Over the years, I've noticed that squirrels living on the campuses of universities and colleges are somewhat "troubled". Imagine you come across a deranged squirrel and you see it suddenly racing towards you at 10 kilometers per hour (based on a true story…). For some reason, you decide to run towards it at 10 kilometers per hour (in reality, I ran faster and in the opposite direction). How fast will you see the squirrel attack you? Well, 10 plus 10, that's 20 kilometers per hour. This is the good old velocity addition rule that we all instinctively relate to. Let's change things a bit. The deranged squirrel now runs towards you at three quarters the speed of light… you run towards it at three quarters the speed of light. How fast will you now see the squirrel attack you? Three quarters plus three quarters, that's 1.5 times the speed of light, right? Wrong!
The velocity addition rule we are all used to is only approximately correct and works well for speeds much much less than the speed of light (which is 300,000 kilometers per hour). When the speeds involved get more than 10% that of light, the usual velocity addition rule will give you the wrong answer appreciably. The correct answer is obtained using the Special Theory of Relativity. Developed in 1905 by Einstein, Relativity proposes that the speed of light is a law of Nature; and that laws of Nature should appear the same to all observers moving with constants velocities. These are the two postulates of Relativity. They were inspired by the development of Electromagnetism a few decades before - light is after all an electromagnetic disturbance. If the speed of light is to appear the same to different observers that are moving around, you can't then just add velocities… a carefully revised thought process can then tell you that there must be an upper limit on speeds in Nature - a speed limit given by the speed of light. In short, no information can travel faster than the speed of light.
As a result of the existence of a bound on speed, there is always a time lag in the relay of information. When you are imaging the world with your eyes, light is reaching your eyes from all directions to give you a picture of the world. If you start moving around at speeds comparable to that of light, different objects around you - located at different distances - may start projecting their images in an appreciably asynchronous manner - with a time lag related to how far away they are from you at different points in time. Basically, the light from the objects is playing catch-up with your fast changing position. This creates elaborate distortions of the world as you perceive it. For example, if a squirrel whizzes by you at half the speed of light, you'll see the squirrel 87% thinner… So, how would then the world look like if you were able to travel at speeds near that of light?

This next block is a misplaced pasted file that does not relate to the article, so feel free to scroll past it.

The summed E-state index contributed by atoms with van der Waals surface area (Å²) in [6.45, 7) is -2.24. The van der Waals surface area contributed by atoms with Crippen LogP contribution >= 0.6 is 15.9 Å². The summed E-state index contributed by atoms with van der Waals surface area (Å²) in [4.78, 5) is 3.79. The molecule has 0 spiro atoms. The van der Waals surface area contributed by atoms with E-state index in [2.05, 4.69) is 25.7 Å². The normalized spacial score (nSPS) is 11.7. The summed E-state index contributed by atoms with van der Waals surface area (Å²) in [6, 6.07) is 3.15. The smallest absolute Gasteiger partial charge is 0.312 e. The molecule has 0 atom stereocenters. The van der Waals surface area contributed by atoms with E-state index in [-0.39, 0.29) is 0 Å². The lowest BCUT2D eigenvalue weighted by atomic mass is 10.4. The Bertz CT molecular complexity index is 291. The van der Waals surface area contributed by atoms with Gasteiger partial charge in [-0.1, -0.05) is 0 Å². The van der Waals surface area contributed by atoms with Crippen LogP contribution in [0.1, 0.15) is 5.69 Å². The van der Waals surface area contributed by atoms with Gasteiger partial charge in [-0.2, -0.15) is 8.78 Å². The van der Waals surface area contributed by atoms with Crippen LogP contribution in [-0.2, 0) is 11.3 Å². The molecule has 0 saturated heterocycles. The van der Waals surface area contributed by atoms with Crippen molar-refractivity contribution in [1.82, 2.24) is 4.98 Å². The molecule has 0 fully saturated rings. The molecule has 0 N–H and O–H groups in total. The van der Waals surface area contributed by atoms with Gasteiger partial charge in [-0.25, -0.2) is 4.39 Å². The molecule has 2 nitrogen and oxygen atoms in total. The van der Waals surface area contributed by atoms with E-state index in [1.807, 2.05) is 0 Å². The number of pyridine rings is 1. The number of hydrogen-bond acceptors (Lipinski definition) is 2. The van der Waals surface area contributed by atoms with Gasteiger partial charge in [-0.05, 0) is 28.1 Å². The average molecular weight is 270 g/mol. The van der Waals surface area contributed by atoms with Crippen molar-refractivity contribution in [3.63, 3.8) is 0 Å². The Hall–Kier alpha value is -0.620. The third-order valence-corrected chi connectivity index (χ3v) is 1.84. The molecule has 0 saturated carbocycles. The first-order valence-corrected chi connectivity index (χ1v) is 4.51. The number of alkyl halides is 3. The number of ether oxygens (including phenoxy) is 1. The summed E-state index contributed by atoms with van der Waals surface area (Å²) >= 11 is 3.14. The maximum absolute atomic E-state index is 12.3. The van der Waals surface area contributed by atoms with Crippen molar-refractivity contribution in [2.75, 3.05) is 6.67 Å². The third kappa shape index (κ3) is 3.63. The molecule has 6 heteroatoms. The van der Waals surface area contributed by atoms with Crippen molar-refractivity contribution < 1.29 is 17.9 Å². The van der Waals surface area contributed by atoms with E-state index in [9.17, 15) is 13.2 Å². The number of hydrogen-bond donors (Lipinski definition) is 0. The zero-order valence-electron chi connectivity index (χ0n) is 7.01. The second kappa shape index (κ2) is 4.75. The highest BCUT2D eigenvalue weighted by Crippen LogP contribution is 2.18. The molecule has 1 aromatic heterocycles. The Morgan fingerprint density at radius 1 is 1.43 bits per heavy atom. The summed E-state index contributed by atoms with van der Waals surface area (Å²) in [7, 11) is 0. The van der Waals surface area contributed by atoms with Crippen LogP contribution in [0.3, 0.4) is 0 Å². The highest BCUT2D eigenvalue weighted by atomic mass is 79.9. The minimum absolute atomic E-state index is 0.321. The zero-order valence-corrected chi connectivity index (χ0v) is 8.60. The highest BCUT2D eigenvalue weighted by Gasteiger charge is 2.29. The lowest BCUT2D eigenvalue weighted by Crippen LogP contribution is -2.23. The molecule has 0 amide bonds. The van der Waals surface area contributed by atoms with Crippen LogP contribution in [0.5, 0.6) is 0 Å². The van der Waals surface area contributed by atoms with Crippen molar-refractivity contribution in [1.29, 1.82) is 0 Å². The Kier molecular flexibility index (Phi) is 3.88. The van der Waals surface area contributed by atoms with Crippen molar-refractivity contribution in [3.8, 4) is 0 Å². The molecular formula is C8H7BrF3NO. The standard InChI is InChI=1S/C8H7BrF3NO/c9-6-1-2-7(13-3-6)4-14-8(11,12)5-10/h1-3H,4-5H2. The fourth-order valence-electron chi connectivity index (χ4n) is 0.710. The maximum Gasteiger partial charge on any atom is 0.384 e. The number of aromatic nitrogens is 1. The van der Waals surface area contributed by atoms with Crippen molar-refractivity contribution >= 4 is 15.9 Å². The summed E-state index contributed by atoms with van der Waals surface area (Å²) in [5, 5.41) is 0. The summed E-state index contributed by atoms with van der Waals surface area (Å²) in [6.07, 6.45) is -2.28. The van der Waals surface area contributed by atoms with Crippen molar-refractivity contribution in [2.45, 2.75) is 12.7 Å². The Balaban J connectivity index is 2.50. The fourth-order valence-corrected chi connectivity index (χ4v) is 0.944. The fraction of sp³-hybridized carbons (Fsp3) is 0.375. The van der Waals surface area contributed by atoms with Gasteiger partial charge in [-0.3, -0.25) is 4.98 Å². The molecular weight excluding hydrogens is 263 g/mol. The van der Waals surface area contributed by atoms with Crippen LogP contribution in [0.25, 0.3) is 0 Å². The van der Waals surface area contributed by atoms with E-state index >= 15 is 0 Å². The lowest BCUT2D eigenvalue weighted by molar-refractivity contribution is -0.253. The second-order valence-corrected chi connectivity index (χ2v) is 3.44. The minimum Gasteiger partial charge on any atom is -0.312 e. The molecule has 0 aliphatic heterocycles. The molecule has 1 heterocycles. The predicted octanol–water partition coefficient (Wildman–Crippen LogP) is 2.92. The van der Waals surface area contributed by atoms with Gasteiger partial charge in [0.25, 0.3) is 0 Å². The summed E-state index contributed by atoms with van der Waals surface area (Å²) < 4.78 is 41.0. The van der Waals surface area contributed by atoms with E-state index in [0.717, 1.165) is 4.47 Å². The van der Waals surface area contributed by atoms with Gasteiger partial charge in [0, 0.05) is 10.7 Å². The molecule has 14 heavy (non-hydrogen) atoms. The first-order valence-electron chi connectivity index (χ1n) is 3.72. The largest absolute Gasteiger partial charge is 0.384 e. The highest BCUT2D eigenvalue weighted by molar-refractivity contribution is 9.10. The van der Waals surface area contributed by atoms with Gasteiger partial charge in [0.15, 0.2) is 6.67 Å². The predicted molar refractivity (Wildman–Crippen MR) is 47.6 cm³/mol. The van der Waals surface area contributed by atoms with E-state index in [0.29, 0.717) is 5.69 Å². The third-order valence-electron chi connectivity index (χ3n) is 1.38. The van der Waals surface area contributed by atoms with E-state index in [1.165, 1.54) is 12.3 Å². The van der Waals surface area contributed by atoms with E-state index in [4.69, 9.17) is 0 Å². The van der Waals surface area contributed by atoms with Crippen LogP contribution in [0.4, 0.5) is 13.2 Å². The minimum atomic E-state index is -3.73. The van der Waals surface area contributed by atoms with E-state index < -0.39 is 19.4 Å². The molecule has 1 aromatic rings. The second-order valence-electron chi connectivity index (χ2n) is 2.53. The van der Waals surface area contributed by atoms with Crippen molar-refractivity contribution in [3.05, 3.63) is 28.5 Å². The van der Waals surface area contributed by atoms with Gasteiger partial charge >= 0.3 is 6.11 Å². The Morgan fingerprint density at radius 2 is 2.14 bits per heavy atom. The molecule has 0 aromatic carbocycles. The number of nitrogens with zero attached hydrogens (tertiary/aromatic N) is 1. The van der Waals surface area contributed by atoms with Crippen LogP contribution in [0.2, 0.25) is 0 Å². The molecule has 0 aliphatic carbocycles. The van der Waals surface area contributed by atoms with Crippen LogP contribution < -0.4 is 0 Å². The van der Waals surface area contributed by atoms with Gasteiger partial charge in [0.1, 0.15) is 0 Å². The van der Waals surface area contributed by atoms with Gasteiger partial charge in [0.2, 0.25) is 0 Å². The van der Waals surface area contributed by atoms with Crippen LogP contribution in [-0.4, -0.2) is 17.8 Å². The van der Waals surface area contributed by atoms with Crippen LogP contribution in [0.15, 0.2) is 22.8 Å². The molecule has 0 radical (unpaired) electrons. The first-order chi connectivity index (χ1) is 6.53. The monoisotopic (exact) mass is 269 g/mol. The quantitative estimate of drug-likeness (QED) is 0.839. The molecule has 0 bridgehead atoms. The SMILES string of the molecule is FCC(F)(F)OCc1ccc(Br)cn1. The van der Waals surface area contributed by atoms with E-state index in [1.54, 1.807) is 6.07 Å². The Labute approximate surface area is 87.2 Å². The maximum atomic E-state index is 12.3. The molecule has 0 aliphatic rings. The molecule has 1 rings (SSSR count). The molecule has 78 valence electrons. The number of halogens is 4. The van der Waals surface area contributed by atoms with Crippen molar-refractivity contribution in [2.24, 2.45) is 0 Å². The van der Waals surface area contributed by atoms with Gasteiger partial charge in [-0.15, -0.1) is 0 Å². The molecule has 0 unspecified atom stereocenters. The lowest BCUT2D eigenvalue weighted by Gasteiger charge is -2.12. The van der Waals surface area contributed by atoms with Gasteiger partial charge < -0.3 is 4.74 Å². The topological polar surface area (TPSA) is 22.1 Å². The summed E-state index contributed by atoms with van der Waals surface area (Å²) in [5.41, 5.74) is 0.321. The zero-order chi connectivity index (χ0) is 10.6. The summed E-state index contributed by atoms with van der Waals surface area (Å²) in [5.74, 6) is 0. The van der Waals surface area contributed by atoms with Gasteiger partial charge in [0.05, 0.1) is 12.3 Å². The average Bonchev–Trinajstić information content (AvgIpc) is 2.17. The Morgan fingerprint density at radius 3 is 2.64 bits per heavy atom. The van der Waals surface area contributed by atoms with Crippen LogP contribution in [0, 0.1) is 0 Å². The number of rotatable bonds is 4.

The accompanying video was developed as part of a PhD thesis by a graduate student in physics. It is an actual genuine simulation of how things would look like if you were to travel at high speeds. The video has a voice over (a really really bad one), but it would still help if I give a brief guide of what you are about to watch. On the top right corner of the video, you will sometimes see numbers like 0.280 c; this simply means 28% of the speed of light - it's an odometer readout. On the lower left corner, you will see the greek letter gamma (looks like a V) next to a number; this is called the gamma factor and tells you how abnormal things are getting compared to the usual perspective you're familiar with at slow speeds: the closer is gamma to one, the more "normal" are things. For example, the waistline of the squirrel mentioned earlier is given by its original size divided by gamma; for gamma equal to one, there is no distortion. There are three visual effects in Relativity that one needs to consider when trying to picture how things look like at high speeds: geometric aberrations, the doppler effect, and the intensity effect. The video turns these effects on one by one to demonstrate things in a more manageable manner. Geometric aberrations distort the shape of things, like the thinning of the squirrel's waistline. The doppler effect shifts the color of light that you see according to the speed you are moving with. And finally, the intensity effects concentrate the light around you to a point in front of you - along the direction you are heading. Now, time to play the video. Prepare yourself for a real freaky show. Remember, this is absolutely realistic, it is a simulation not just a random animation. I think you'll agree that the first astronaut who will experience these effects will need to change underwear soon afterwards.